Key Social Security report delay leads top Republican to press Treasury for answers
The report is scheduled for delivery by April 1 each year
Sen. Mike Crapo, R-Idaho, sent a letter to the Treasury Department on Friday inquiring as to why an important report detailing the financial health of two popular programs, Social Security and Medicare, has yet to be released.
Crapo noted that the report is scheduled for delivery by April 1 each year, and the 2020 report was issued 21 days past that deadline. The 2021 report, however, is already 126 days overdue.
Initially, the letter noted stated that Congress was informed the reports would be delayed sometime within an eight-week timeframe. However, Crapo said he later inquired as to whether the delay would extend beyond that estimate and has not yet received information regarding expected release dates.
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"Assessing the true nature of the trust funds’ current financial status is time sensitive," Crapo said in the letter. "Either through reconciliation or regular order, there is every expectation that Congress will consider additional legislation impacting mandatory programs during the remainder of this year. Before Congress debates any further legislation, it is imperative that policymakers have accurate information explaining the status of the two trust funds."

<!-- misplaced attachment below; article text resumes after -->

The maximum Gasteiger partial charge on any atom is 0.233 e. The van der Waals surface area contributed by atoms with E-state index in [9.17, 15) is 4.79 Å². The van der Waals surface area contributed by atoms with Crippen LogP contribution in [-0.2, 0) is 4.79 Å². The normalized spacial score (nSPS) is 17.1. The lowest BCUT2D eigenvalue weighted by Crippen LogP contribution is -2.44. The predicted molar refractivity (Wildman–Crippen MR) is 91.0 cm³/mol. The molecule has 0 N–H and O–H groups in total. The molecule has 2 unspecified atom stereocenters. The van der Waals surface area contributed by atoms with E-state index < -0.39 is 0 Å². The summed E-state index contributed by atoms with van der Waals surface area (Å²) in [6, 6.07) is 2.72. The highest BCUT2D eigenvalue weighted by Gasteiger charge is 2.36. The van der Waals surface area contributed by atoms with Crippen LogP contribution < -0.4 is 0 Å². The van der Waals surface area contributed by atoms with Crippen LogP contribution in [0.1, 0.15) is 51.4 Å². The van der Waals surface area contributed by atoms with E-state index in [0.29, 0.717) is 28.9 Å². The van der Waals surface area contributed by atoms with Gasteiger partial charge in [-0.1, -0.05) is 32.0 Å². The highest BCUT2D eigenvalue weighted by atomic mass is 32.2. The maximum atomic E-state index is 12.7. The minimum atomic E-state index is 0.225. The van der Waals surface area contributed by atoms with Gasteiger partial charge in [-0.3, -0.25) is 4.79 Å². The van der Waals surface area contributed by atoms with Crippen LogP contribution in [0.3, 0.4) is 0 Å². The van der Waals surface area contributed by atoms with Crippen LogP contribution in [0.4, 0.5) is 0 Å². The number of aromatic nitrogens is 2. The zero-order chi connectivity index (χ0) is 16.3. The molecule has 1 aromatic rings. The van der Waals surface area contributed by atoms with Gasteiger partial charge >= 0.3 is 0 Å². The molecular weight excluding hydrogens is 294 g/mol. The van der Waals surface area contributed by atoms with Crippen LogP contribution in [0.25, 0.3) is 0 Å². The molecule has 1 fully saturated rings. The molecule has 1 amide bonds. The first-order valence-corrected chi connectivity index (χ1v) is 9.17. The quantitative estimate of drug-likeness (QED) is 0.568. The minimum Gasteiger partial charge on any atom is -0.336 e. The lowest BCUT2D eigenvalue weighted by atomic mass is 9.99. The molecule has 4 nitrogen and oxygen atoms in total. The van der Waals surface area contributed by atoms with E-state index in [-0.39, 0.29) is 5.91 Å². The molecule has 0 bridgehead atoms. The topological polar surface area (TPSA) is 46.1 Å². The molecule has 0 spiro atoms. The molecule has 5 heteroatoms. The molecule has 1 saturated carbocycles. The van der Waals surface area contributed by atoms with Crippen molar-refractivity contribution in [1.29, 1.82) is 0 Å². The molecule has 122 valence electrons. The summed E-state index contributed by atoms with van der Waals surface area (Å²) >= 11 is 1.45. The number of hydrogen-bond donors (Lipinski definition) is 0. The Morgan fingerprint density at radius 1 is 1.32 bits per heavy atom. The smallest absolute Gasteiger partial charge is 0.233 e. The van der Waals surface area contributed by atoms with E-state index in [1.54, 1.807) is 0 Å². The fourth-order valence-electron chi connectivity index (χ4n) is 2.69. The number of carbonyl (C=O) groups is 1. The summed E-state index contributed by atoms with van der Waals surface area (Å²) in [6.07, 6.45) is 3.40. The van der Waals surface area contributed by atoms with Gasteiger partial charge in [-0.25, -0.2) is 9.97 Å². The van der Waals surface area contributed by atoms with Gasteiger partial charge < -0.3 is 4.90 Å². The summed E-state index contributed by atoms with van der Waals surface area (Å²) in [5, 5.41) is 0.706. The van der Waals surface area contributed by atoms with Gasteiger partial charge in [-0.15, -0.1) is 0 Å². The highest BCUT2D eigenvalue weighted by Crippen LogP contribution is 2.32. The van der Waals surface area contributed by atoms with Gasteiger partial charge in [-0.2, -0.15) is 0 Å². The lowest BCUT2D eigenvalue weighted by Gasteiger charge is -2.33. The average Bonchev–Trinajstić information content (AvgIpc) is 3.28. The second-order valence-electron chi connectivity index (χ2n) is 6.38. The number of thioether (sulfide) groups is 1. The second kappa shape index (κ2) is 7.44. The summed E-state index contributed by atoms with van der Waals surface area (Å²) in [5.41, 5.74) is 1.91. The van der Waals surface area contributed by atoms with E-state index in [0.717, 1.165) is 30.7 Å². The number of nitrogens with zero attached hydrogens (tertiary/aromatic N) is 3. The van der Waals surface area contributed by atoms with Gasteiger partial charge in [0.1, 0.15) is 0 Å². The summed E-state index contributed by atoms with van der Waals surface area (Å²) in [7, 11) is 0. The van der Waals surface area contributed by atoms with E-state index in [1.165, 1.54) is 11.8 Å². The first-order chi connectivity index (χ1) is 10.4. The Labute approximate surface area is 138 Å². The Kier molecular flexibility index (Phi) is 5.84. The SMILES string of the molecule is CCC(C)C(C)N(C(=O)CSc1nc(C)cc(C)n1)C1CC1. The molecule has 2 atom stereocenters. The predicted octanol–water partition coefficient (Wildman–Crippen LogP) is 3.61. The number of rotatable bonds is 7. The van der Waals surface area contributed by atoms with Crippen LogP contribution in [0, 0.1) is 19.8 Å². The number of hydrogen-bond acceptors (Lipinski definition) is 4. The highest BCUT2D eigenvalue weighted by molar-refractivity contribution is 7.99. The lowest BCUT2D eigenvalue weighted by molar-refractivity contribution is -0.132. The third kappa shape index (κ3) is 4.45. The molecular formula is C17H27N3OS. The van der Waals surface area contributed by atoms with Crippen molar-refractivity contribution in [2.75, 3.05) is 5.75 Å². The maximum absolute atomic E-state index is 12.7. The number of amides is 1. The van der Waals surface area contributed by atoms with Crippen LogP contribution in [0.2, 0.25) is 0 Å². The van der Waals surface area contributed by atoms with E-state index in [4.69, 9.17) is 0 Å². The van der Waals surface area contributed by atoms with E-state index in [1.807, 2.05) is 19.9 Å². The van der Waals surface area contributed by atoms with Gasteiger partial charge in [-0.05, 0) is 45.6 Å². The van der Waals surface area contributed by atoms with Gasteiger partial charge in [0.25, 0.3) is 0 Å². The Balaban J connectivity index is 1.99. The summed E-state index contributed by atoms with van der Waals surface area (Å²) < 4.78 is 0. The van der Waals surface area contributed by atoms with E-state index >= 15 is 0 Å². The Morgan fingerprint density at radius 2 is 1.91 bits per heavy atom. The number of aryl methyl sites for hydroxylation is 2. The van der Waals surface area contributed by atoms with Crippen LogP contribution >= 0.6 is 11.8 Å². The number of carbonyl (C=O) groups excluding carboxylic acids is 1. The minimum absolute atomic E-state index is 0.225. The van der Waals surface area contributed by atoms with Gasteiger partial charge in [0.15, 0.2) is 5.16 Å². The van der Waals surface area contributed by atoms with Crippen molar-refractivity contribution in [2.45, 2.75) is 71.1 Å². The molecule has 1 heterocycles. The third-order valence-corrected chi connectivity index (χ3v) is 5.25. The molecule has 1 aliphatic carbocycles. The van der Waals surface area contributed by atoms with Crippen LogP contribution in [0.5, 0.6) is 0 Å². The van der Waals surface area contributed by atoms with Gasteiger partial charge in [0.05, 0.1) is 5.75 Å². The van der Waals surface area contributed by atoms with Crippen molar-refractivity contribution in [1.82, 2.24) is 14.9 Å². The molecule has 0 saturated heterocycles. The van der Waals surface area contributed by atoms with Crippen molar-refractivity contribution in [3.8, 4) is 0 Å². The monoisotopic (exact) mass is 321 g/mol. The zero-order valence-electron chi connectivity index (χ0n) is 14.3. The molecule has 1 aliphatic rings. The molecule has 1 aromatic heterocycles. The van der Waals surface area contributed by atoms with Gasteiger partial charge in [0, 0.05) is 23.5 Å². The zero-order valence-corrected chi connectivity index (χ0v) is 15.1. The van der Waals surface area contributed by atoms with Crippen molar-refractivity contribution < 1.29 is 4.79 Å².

Crapo asked for details regarding the report’s release and also for an updated policy for delivering updates when the reports are expected to miss deadline.
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A spokesperson for the Treasury Department did not return FOX Business’ request for comment. The letter was sent to Treasury Secretary Janet Yellen, who functions as Managing Trustee of the Boards of Trustees of the Social Security and Medicare trust funds.
According to last year’s annual trustees report, Social Security’s reserve funds were expected to be depleted in 2035, at which time the program would no longer be able to pay out benefits in full. Continuing tax income was expected to be sufficient to cover 79 percent of scheduled benefits.
The report hadn’t, however, taken into account a number of effects of the COVID-19 pandemic.
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Since many businesses around the country have been forced to close, for example – and millions of Americans lost their jobs – payroll tax revenue declined. Unemployment benefits are not subject to the payroll tax.
Payroll taxes fund Social Security and Medicare. Employers and employees each pay 6.2 percent for Social Security and 1.45 percent for Medicare, and an additional 0.9 percent is levied on the highest earners.
The pending report is expected to account for those elements.